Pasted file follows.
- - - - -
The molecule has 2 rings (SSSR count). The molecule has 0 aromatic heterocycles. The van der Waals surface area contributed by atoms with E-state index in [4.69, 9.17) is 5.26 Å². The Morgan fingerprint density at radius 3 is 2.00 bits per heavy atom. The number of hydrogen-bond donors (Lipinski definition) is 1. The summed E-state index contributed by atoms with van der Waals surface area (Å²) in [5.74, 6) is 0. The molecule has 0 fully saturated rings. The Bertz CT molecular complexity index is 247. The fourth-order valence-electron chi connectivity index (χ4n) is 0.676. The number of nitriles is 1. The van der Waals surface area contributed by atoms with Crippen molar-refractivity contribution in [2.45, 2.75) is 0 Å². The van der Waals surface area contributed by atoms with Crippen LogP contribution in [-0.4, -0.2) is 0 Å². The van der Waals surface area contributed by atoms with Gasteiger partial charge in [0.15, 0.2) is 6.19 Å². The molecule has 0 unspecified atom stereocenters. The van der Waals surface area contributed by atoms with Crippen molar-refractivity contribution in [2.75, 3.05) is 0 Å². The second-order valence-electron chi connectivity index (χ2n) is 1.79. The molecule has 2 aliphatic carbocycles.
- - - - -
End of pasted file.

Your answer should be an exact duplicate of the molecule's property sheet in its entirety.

The molecule has 2 rings (SSSR count). The molecule has 0 aromatic heterocycles. The van der Waals surface area contributed by atoms with E-state index in [4.69, 9.17) is 5.26 Å². The Morgan fingerprint density at radius 3 is 2.00 bits per heavy atom. The number of hydrogen-bond donors (Lipinski definition) is 1. The summed E-state index contributed by atoms with van der Waals surface area (Å²) in [5.74, 6) is 0. The molecule has 0 fully saturated rings. The Bertz CT molecular complexity index is 247. The fourth-order valence-electron chi connectivity index (χ4n) is 0.676. The number of nitriles is 1. The van der Waals surface area contributed by atoms with Crippen molar-refractivity contribution in [2.45, 2.75) is 0 Å². The van der Waals surface area contributed by atoms with Crippen LogP contribution in [-0.4, -0.2) is 0 Å². The van der Waals surface area contributed by atoms with Gasteiger partial charge in [0.15, 0.2) is 6.19 Å². The molecule has 0 unspecified atom stereocenters. The van der Waals surface area contributed by atoms with Crippen molar-refractivity contribution in [2.75, 3.05) is 0 Å². The second-order valence-electron chi connectivity index (χ2n) is 1.79. The molecule has 2 aliphatic carbocycles.